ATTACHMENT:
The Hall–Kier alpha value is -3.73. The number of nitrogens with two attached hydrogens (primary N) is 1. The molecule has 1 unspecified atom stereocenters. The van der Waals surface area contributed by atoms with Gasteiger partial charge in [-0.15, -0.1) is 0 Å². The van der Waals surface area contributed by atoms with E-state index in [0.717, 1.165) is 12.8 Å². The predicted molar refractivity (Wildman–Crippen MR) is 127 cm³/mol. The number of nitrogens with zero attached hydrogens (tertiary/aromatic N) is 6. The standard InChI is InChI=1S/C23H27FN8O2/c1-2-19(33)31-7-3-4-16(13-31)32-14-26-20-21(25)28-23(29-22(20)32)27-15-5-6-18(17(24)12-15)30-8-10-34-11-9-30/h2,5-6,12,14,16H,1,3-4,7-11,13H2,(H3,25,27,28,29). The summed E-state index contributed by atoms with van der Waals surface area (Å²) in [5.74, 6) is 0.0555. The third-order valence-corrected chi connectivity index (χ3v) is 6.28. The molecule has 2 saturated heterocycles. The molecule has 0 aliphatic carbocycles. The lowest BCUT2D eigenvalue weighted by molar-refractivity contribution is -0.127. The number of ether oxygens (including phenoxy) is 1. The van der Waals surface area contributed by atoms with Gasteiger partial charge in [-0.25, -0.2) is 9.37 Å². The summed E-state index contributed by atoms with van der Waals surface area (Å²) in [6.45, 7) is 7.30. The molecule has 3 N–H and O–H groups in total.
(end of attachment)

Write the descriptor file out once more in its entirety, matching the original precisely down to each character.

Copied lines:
The Hall–Kier alpha value is -3.73. The number of nitrogens with two attached hydrogens (primary N) is 1. The molecule has 1 unspecified atom stereocenters. The van der Waals surface area contributed by atoms with Gasteiger partial charge in [-0.15, -0.1) is 0 Å². The van der Waals surface area contributed by atoms with E-state index in [0.717, 1.165) is 12.8 Å². The predicted molar refractivity (Wildman–Crippen MR) is 127 cm³/mol. The number of nitrogens with zero attached hydrogens (tertiary/aromatic N) is 6. The standard InChI is InChI=1S/C23H27FN8O2/c1-2-19(33)31-7-3-4-16(13-31)32-14-26-20-21(25)28-23(29-22(20)32)27-15-5-6-18(17(24)12-15)30-8-10-34-11-9-30/h2,5-6,12,14,16H,1,3-4,7-11,13H2,(H3,25,27,28,29). The summed E-state index contributed by atoms with van der Waals surface area (Å²) in [5.74, 6) is 0.0555. The third-order valence-corrected chi connectivity index (χ3v) is 6.28. The molecule has 2 saturated heterocycles. The molecule has 0 aliphatic carbocycles. The lowest BCUT2D eigenvalue weighted by molar-refractivity contribution is -0.127. The number of ether oxygens (including phenoxy) is 1. The van der Waals surface area contributed by atoms with Gasteiger partial charge in [-0.25, -0.2) is 9.37 Å². The summed E-state index contributed by atoms with van der Waals surface area (Å²) in [6.45, 7) is 7.30. The molecule has 3 N–H and O–H groups in total.